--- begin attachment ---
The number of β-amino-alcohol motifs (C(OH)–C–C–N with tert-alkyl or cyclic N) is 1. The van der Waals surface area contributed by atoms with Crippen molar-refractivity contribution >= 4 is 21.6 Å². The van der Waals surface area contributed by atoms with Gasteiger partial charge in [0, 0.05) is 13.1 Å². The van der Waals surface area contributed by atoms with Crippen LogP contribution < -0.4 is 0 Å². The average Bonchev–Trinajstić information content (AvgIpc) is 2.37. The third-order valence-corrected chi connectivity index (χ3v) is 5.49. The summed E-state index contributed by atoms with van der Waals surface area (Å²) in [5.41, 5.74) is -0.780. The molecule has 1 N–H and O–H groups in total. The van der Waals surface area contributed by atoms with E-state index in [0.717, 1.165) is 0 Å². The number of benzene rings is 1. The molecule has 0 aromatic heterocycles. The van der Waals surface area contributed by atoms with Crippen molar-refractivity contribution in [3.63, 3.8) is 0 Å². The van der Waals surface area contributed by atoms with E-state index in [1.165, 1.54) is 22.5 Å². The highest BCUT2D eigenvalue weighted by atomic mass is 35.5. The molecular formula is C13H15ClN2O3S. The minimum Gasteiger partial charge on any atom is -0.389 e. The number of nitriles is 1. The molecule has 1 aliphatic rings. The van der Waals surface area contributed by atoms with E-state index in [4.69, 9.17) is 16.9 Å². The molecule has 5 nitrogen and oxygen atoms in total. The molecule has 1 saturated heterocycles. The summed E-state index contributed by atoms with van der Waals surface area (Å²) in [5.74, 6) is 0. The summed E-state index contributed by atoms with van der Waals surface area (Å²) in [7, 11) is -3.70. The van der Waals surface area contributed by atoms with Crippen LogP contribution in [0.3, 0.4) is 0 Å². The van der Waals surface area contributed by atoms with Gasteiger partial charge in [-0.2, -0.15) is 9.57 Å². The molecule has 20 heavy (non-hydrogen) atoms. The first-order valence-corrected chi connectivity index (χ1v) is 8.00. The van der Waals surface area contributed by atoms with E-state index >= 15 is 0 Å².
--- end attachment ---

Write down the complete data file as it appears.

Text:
The number of β-amino-alcohol motifs (C(OH)–C–C–N with tert-alkyl or cyclic N) is 1. The van der Waals surface area contributed by atoms with Crippen molar-refractivity contribution >= 4 is 21.6 Å². The van der Waals surface area contributed by atoms with Gasteiger partial charge in [0, 0.05) is 13.1 Å². The van der Waals surface area contributed by atoms with Crippen LogP contribution < -0.4 is 0 Å². The average Bonchev–Trinajstić information content (AvgIpc) is 2.37. The third-order valence-corrected chi connectivity index (χ3v) is 5.49. The summed E-state index contributed by atoms with van der Waals surface area (Å²) in [5.41, 5.74) is -0.780. The molecule has 1 N–H and O–H groups in total. The van der Waals surface area contributed by atoms with E-state index in [0.717, 1.165) is 0 Å². The number of benzene rings is 1. The molecule has 0 aromatic heterocycles. The van der Waals surface area contributed by atoms with Crippen molar-refractivity contribution in [3.63, 3.8) is 0 Å². The van der Waals surface area contributed by atoms with E-state index in [1.165, 1.54) is 22.5 Å². The highest BCUT2D eigenvalue weighted by atomic mass is 35.5. The molecular formula is C13H15ClN2O3S. The minimum Gasteiger partial charge on any atom is -0.389 e. The number of nitriles is 1. The molecule has 1 aliphatic rings. The van der Waals surface area contributed by atoms with E-state index in [4.69, 9.17) is 16.9 Å². The molecule has 5 nitrogen and oxygen atoms in total. The molecule has 1 saturated heterocycles. The summed E-state index contributed by atoms with van der Waals surface area (Å²) in [5.74, 6) is 0. The summed E-state index contributed by atoms with van der Waals surface area (Å²) in [7, 11) is -3.70. The van der Waals surface area contributed by atoms with Crippen LogP contribution in [0.3, 0.4) is 0 Å². The van der Waals surface area contributed by atoms with Gasteiger partial charge in [-0.2, -0.15) is 9.57 Å². The molecule has 20 heavy (non-hydrogen) atoms. The first-order valence-corrected chi connectivity index (χ1v) is 8.00. The van der Waals surface area contributed by atoms with E-state index >= 15 is 0 Å².